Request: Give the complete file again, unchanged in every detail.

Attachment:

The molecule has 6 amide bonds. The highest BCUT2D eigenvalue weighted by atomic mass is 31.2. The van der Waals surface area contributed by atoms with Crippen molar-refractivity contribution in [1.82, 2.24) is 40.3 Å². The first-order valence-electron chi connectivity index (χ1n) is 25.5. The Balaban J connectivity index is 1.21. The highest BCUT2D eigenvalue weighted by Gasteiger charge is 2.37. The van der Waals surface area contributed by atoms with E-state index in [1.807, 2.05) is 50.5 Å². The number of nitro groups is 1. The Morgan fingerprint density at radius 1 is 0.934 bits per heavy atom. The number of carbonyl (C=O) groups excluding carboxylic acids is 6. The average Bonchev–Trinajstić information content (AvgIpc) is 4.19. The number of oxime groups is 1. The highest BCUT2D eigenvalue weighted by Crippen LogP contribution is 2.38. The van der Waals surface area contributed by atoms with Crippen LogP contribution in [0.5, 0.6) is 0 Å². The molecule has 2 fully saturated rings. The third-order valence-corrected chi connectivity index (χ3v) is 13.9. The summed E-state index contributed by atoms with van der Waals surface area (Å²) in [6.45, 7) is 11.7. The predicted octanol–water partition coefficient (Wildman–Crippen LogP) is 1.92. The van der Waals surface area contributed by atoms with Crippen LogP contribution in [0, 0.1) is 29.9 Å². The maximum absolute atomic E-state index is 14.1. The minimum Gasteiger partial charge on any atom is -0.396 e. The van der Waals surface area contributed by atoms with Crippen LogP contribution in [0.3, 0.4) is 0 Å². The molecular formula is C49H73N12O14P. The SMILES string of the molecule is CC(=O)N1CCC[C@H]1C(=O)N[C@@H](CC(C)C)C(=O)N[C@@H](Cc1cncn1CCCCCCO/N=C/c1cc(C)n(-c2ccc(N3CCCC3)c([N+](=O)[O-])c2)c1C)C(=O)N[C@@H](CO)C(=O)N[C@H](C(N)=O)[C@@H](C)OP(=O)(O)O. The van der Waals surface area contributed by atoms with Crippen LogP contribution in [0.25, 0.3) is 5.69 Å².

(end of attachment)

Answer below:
The molecule has 6 amide bonds. The highest BCUT2D eigenvalue weighted by atomic mass is 31.2. The van der Waals surface area contributed by atoms with Crippen molar-refractivity contribution in [1.82, 2.24) is 40.3 Å². The first-order valence-electron chi connectivity index (χ1n) is 25.5. The Balaban J connectivity index is 1.21. The highest BCUT2D eigenvalue weighted by Gasteiger charge is 2.37. The van der Waals surface area contributed by atoms with E-state index in [1.807, 2.05) is 50.5 Å². The number of nitro groups is 1. The Morgan fingerprint density at radius 1 is 0.934 bits per heavy atom. The number of carbonyl (C=O) groups excluding carboxylic acids is 6. The average Bonchev–Trinajstić information content (AvgIpc) is 4.19. The number of oxime groups is 1. The highest BCUT2D eigenvalue weighted by Crippen LogP contribution is 2.38. The van der Waals surface area contributed by atoms with Crippen LogP contribution in [0.5, 0.6) is 0 Å². The molecule has 2 fully saturated rings. The third-order valence-corrected chi connectivity index (χ3v) is 13.9. The summed E-state index contributed by atoms with van der Waals surface area (Å²) in [6.45, 7) is 11.7. The predicted octanol–water partition coefficient (Wildman–Crippen LogP) is 1.92. The van der Waals surface area contributed by atoms with Crippen LogP contribution in [0, 0.1) is 29.9 Å². The maximum absolute atomic E-state index is 14.1. The minimum Gasteiger partial charge on any atom is -0.396 e. The van der Waals surface area contributed by atoms with Crippen LogP contribution in [0.3, 0.4) is 0 Å². The molecular formula is C49H73N12O14P. The SMILES string of the molecule is CC(=O)N1CCC[C@H]1C(=O)N[C@@H](CC(C)C)C(=O)N[C@@H](Cc1cncn1CCCCCCO/N=C/c1cc(C)n(-c2ccc(N3CCCC3)c([N+](=O)[O-])c2)c1C)C(=O)N[C@@H](CO)C(=O)N[C@H](C(N)=O)[C@@H](C)OP(=O)(O)O. The van der Waals surface area contributed by atoms with Crippen LogP contribution in [0.25, 0.3) is 5.69 Å².